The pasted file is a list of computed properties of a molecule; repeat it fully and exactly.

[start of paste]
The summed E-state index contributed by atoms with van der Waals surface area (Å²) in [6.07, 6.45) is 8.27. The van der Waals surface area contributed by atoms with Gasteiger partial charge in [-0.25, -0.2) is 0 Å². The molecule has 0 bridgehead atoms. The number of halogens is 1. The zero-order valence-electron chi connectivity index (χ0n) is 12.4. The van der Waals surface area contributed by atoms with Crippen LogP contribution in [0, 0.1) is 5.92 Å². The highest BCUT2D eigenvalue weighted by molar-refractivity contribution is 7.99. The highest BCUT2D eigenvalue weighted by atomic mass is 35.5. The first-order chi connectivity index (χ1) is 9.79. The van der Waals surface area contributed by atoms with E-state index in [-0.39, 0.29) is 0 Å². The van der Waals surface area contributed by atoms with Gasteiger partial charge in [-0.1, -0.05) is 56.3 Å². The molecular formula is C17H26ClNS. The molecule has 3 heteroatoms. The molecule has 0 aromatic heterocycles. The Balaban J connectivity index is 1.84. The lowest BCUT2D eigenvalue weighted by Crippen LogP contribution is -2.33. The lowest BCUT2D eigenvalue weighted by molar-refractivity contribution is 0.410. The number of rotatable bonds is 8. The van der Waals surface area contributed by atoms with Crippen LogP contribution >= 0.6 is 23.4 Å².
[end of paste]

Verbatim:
The summed E-state index contributed by atoms with van der Waals surface area (Å²) in [6.07, 6.45) is 8.27. The van der Waals surface area contributed by atoms with Gasteiger partial charge in [-0.25, -0.2) is 0 Å². The molecule has 0 bridgehead atoms. The number of halogens is 1. The zero-order valence-electron chi connectivity index (χ0n) is 12.4. The van der Waals surface area contributed by atoms with Crippen LogP contribution in [0, 0.1) is 5.92 Å². The highest BCUT2D eigenvalue weighted by molar-refractivity contribution is 7.99. The highest BCUT2D eigenvalue weighted by atomic mass is 35.5. The first-order chi connectivity index (χ1) is 9.79. The van der Waals surface area contributed by atoms with E-state index in [-0.39, 0.29) is 0 Å². The van der Waals surface area contributed by atoms with Gasteiger partial charge in [-0.1, -0.05) is 56.3 Å². The molecular formula is C17H26ClNS. The molecule has 3 heteroatoms. The molecule has 0 aromatic heterocycles. The Balaban J connectivity index is 1.84. The lowest BCUT2D eigenvalue weighted by Crippen LogP contribution is -2.33. The lowest BCUT2D eigenvalue weighted by molar-refractivity contribution is 0.410. The number of rotatable bonds is 8. The van der Waals surface area contributed by atoms with Crippen LogP contribution >= 0.6 is 23.4 Å².